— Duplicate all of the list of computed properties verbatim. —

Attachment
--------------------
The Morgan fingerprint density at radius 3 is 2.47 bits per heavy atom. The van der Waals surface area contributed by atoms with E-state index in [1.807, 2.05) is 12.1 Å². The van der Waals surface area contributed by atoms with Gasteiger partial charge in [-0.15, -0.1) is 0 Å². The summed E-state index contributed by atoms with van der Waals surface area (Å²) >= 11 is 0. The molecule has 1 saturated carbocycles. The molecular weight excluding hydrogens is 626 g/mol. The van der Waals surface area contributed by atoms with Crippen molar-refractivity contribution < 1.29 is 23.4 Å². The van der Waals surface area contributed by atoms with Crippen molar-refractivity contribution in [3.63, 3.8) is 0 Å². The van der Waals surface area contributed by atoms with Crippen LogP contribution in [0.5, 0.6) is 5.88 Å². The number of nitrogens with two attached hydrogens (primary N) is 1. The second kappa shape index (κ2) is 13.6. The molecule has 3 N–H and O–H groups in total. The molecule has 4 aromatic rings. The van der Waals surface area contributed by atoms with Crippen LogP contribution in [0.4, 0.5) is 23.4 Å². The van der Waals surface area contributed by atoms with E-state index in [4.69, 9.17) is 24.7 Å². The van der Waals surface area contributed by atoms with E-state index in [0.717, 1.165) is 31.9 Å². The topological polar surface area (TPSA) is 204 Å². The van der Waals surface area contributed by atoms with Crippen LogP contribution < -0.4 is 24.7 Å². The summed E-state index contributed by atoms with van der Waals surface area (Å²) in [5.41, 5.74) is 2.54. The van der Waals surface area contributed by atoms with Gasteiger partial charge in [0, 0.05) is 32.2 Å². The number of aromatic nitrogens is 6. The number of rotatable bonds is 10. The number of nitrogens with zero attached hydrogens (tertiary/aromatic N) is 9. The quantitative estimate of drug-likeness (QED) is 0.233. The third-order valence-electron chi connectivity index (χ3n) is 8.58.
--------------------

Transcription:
The Morgan fingerprint density at radius 3 is 2.47 bits per heavy atom. The van der Waals surface area contributed by atoms with E-state index in [1.807, 2.05) is 12.1 Å². The van der Waals surface area contributed by atoms with Gasteiger partial charge in [-0.15, -0.1) is 0 Å². The summed E-state index contributed by atoms with van der Waals surface area (Å²) >= 11 is 0. The molecule has 1 saturated carbocycles. The molecular weight excluding hydrogens is 626 g/mol. The van der Waals surface area contributed by atoms with Crippen molar-refractivity contribution < 1.29 is 23.4 Å². The van der Waals surface area contributed by atoms with Crippen molar-refractivity contribution in [3.63, 3.8) is 0 Å². The van der Waals surface area contributed by atoms with Crippen LogP contribution in [0.5, 0.6) is 5.88 Å². The number of nitrogens with two attached hydrogens (primary N) is 1. The second kappa shape index (κ2) is 13.6. The molecule has 3 N–H and O–H groups in total. The molecule has 4 aromatic rings. The van der Waals surface area contributed by atoms with Crippen LogP contribution in [0.4, 0.5) is 23.4 Å². The van der Waals surface area contributed by atoms with E-state index in [4.69, 9.17) is 24.7 Å². The van der Waals surface area contributed by atoms with E-state index in [0.717, 1.165) is 31.9 Å². The topological polar surface area (TPSA) is 204 Å². The van der Waals surface area contributed by atoms with Crippen LogP contribution < -0.4 is 24.7 Å². The summed E-state index contributed by atoms with van der Waals surface area (Å²) in [5.41, 5.74) is 2.54. The van der Waals surface area contributed by atoms with Gasteiger partial charge in [0, 0.05) is 32.2 Å². The number of aromatic nitrogens is 6. The number of rotatable bonds is 10. The number of nitrogens with zero attached hydrogens (tertiary/aromatic N) is 9. The quantitative estimate of drug-likeness (QED) is 0.233. The third-order valence-electron chi connectivity index (χ3n) is 8.58.